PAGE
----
“Can you help me?”
Four little words. They seem so simple yet mothers everywhere find them near impossible to say.
What makes it hard is the meaning we attribute to asking for help. Without that meaning, asking for help is a neutral activity, neither positive or negative. It just is.
But it often doesn’t feel like that, does it?
Asking for help can make us feel vulnerable.
Here’s what I’ve learned about why asking for help is so hard. We make it mean that:
1. We’re failing, not coping or not a good enough mum
The standards society sets for mums are unrealistically high. We’re told that we need to be the loving and attentive primary carer for our children 24/7, maintain a house worthy of inclusion in a magazine, have a successful career, stay fit, slim, youthful and beautiful, have a healthy, loving relationship with our partner, have a thriving social life, volunteer at school, cook everything from scratch and invest in our own self care and personal interests. All with a smile and definitely no help.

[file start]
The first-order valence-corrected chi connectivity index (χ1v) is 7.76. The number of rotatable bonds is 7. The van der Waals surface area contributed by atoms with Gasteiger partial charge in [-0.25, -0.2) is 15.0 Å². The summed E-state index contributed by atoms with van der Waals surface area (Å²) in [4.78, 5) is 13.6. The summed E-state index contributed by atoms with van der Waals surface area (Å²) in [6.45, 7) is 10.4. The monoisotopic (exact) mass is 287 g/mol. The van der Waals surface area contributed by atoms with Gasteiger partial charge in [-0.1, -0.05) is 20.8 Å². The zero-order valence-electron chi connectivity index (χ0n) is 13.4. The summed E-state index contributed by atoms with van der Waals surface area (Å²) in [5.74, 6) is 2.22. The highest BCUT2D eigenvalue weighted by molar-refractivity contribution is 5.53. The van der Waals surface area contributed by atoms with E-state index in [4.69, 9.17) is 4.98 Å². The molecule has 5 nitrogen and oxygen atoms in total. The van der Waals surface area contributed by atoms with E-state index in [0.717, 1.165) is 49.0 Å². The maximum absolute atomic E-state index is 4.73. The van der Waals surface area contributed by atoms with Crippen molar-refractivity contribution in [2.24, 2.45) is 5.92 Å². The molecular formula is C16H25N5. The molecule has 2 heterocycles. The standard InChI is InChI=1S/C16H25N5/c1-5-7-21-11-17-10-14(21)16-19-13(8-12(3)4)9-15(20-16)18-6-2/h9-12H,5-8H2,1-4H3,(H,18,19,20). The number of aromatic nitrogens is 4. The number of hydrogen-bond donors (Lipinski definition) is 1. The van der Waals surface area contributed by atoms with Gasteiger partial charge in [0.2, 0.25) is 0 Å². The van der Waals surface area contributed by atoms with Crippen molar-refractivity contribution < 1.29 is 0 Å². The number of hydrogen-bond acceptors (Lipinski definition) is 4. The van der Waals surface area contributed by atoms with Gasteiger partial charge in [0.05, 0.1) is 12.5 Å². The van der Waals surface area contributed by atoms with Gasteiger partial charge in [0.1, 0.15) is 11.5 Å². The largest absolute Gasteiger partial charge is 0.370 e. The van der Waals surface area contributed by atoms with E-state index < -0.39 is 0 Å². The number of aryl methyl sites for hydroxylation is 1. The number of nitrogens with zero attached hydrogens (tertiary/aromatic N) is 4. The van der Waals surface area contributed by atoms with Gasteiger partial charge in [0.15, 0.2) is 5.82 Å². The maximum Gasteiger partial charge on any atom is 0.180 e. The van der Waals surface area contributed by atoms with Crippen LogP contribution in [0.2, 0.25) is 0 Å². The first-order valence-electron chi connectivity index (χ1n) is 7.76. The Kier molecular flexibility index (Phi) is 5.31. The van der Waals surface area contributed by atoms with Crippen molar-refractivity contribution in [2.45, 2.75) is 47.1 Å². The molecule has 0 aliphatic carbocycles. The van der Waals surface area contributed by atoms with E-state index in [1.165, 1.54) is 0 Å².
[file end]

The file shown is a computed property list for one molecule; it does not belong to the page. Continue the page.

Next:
Let’s be honest, this is more than one person can manage. The standards are fiction but they are so deeply internalised in society we don’t question them. Instead we question ourselves. “Why can’t I do this? What’s wrong with me? I should be able to do all this.” We fear judgement about how we don’t meet the standards and guilty for needing help.
I know it looks like the mums around you have it all together. I know social media seems to present you with lots of evidence of this.